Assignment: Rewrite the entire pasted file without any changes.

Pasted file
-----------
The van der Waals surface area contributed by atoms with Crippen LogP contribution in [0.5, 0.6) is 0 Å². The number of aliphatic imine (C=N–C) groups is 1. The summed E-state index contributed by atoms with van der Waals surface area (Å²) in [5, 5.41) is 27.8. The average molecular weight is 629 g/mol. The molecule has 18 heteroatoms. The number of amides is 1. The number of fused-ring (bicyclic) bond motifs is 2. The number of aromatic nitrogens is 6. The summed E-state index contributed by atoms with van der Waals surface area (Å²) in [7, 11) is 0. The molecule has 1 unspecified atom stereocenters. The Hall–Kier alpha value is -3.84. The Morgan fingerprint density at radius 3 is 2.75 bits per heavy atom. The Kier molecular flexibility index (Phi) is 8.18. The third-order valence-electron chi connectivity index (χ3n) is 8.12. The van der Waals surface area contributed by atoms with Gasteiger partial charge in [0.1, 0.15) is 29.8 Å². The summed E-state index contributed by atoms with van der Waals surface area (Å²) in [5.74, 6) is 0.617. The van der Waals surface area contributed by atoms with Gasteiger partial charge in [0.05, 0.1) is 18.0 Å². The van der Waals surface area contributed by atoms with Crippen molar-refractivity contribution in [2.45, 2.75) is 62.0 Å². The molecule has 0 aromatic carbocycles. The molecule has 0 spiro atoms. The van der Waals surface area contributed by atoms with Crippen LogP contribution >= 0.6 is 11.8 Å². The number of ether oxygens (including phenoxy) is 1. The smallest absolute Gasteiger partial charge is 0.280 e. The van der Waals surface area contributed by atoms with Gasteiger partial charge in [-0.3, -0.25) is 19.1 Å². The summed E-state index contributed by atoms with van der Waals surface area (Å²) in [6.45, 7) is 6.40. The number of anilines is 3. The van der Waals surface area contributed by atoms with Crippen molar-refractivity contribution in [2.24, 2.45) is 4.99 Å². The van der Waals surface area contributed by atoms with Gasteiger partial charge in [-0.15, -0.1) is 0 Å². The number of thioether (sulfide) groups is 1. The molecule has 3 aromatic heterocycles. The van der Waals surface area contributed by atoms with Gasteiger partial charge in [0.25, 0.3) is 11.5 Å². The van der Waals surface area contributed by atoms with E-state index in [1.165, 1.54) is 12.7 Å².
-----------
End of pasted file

The van der Waals surface area contributed by atoms with Crippen LogP contribution in [0.5, 0.6) is 0 Å². The number of aliphatic imine (C=N–C) groups is 1. The summed E-state index contributed by atoms with van der Waals surface area (Å²) in [5, 5.41) is 27.8. The average molecular weight is 629 g/mol. The molecule has 18 heteroatoms. The number of amides is 1. The number of fused-ring (bicyclic) bond motifs is 2. The number of aromatic nitrogens is 6. The summed E-state index contributed by atoms with van der Waals surface area (Å²) in [7, 11) is 0. The molecule has 1 unspecified atom stereocenters. The Hall–Kier alpha value is -3.84. The Morgan fingerprint density at radius 3 is 2.75 bits per heavy atom. The Kier molecular flexibility index (Phi) is 8.18. The third-order valence-electron chi connectivity index (χ3n) is 8.12. The van der Waals surface area contributed by atoms with Gasteiger partial charge in [0.1, 0.15) is 29.8 Å². The summed E-state index contributed by atoms with van der Waals surface area (Å²) in [5.74, 6) is 0.617. The van der Waals surface area contributed by atoms with Gasteiger partial charge in [0.05, 0.1) is 18.0 Å². The van der Waals surface area contributed by atoms with Crippen molar-refractivity contribution in [2.45, 2.75) is 62.0 Å². The molecule has 0 aromatic carbocycles. The molecule has 0 spiro atoms. The van der Waals surface area contributed by atoms with Crippen LogP contribution >= 0.6 is 11.8 Å². The number of ether oxygens (including phenoxy) is 1. The smallest absolute Gasteiger partial charge is 0.280 e. The van der Waals surface area contributed by atoms with Gasteiger partial charge in [-0.3, -0.25) is 19.1 Å². The summed E-state index contributed by atoms with van der Waals surface area (Å²) in [6.45, 7) is 6.40. The number of anilines is 3. The van der Waals surface area contributed by atoms with Crippen molar-refractivity contribution in [2.24, 2.45) is 4.99 Å². The van der Waals surface area contributed by atoms with Gasteiger partial charge in [-0.15, -0.1) is 0 Å². The number of thioether (sulfide) groups is 1. The molecule has 3 aromatic heterocycles. The van der Waals surface area contributed by atoms with Gasteiger partial charge in [0.25, 0.3) is 11.5 Å². The van der Waals surface area contributed by atoms with E-state index in [1.165, 1.54) is 12.7 Å².